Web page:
Saturday, April 21, 2012

This old house

As the title of this post suggests, our apartment is on the older side. The walls and doors have definitely seen better days. But we don't mind, it gives it some character and gives me even more reason to embark on DIY adventures.

One quirk is that some of the doors don't shut very well -- two of the closet doors in the front hall stick a bit so they won't shut all the way, and the pantry door and bedroom door suffer from a little issue where the door knobs fall off not infrequently. They are old glass knobs, and the interior of the knobs must be stripped so that they don't grasp the threaded rod that connects them very well (this is what they look like without the door in between them -- they just kept coming off the connecting rod). Also, the bedroom door handle requires a good deal of yanking sometimes to get the latch to turn. We can't just leave it open, though, because the cat is absolutely not allowed in there.

We've been making do, primarily since I'm the kind of handyman who spends 20+ hours on a project to make over the front hallway but takes months (or years) to get around to more mundane tasks like changing lightbulbs. But everything came to a head last Saturday morning in a way that demanded immediate and decisive resolution:

We got stuck inside our bedroom.

At about 6am on Saturday, Sam got up to use the bathroom. The door knob would turn, but it didn't seem to have any impact on the latch moving (so therefore the door wouldn't open). After about 10 minutes of Sam turning it every which way, I was fully awake as well and it was clear that this door was not going to open. By some happy coincidence, Sam had brought his house keys into the bedroom the evening before (we don't know why, he never does this), so he proceeded to climb out the bedroom window and go around to the front of the apartment to let himself in the front door. I like to imagine someone observing that bizarre scene.

Of course, that just meant that Sam was on one side of the door, and I was on the other. The door would not move. Perhaps we could remove the door by its hinges? No, the door hinges in our apartment are super old too and aren't a style that can be removed when the door is closed. Perhaps Sam could slam on the door so hard that it would burst open? No, that just shook the wall really hard and threatened to wake our upstairs neighbors. Would we need to live this way, carrying out our lives on opposite sides of this divide? I wasn't being 100% lucid at 6:15am.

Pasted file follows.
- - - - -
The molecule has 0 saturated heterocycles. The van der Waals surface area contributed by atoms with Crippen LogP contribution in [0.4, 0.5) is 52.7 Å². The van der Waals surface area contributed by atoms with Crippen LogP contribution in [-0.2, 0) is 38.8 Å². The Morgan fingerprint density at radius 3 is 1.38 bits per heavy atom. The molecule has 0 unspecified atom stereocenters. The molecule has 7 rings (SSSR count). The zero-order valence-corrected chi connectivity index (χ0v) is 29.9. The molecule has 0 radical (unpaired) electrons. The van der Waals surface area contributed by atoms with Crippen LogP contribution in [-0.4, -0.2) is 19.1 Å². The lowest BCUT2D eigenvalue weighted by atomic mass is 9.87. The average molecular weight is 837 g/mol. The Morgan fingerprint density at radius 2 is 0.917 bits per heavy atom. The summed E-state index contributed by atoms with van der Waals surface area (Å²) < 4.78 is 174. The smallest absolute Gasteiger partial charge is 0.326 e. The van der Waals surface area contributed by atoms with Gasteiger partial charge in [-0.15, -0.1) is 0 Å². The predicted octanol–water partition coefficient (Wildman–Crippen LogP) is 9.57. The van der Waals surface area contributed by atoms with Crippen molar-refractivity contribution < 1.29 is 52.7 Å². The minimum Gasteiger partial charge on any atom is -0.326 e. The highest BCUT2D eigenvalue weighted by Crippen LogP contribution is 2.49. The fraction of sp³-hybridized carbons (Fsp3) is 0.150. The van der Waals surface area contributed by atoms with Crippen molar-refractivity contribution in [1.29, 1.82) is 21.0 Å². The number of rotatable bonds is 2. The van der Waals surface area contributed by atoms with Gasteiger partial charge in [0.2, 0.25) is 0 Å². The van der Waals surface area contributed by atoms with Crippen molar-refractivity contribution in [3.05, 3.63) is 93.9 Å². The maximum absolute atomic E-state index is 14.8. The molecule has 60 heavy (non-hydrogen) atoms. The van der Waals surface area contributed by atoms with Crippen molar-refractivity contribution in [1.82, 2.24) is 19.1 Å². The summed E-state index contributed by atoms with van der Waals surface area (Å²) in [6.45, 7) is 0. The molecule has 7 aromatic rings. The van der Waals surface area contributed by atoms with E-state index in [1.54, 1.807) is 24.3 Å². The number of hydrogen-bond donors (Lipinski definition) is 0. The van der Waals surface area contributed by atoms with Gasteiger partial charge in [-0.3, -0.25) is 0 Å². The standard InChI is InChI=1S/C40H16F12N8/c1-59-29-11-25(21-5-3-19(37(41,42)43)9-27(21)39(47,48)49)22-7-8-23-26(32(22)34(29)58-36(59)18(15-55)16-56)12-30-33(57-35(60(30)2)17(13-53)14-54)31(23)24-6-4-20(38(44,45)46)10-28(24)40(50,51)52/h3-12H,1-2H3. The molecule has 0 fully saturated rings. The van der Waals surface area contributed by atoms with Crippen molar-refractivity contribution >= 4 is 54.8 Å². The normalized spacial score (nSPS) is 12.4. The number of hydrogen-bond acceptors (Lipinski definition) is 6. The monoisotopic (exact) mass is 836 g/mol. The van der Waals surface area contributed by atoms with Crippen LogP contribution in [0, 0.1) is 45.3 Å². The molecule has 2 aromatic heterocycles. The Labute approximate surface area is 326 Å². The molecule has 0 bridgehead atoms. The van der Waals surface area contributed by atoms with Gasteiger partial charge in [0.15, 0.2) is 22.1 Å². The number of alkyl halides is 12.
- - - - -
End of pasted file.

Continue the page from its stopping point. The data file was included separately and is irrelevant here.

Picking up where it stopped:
Eventually, I requested a flathead screwdriver, which Sam brought around to me through the open window. I was able to get the screwdriver through the soft wood of the door jam under the strike plate (the strike plate is the hardware on the door jam where the latch rests when the door is shut to keep it closed -- this thing) and push on the latch to try to get it to retract. I think Sam was also fiddling around with a screwdriver on his side of the door. Success! The door sprung open.

We unscrewed the faceplate from the door frame, and pulled this out (this photo taken after we removed the cover from this, which is called a mortise lockset apparently):

The rod connecting the knobs runs through that hole in the upper right corner. Then when you turn the knob, the rod rotates and should cause the latch (in the middle of the faceplate along the left edge) to retract. But the spring mechanism was broken, so turning the knob had no effect on the position of the latch.

Just for a little more clarity, a mortise lockset is constructed like so (keep in mind we knew none of this, including what kind of lockset we had, at the time):

So when you remove it, it leaves a big hole in the door:

More detritus:

At the hardware store, I was able to find a new lockset of the same size, plus new glass knobs (I think a lot of houses around here have these, so it makes sense for the hardware store to carry them). So we just screwed in the new lockset, attached the new knobs, and were good to go!

Except that for some reason the latch was located at a different part of the faceplate (higher up than the original, which was about in the center), which meant that it didn't align properly with the existing strike plate. So we had to chisel out part of the door jam using a mallet and flathead screwdriver to create a hole in the right place for the new strike plate. Here is the mister in action:

That's it, now our bedroom door both closes and opens, and we've learned a little something about door knobs!

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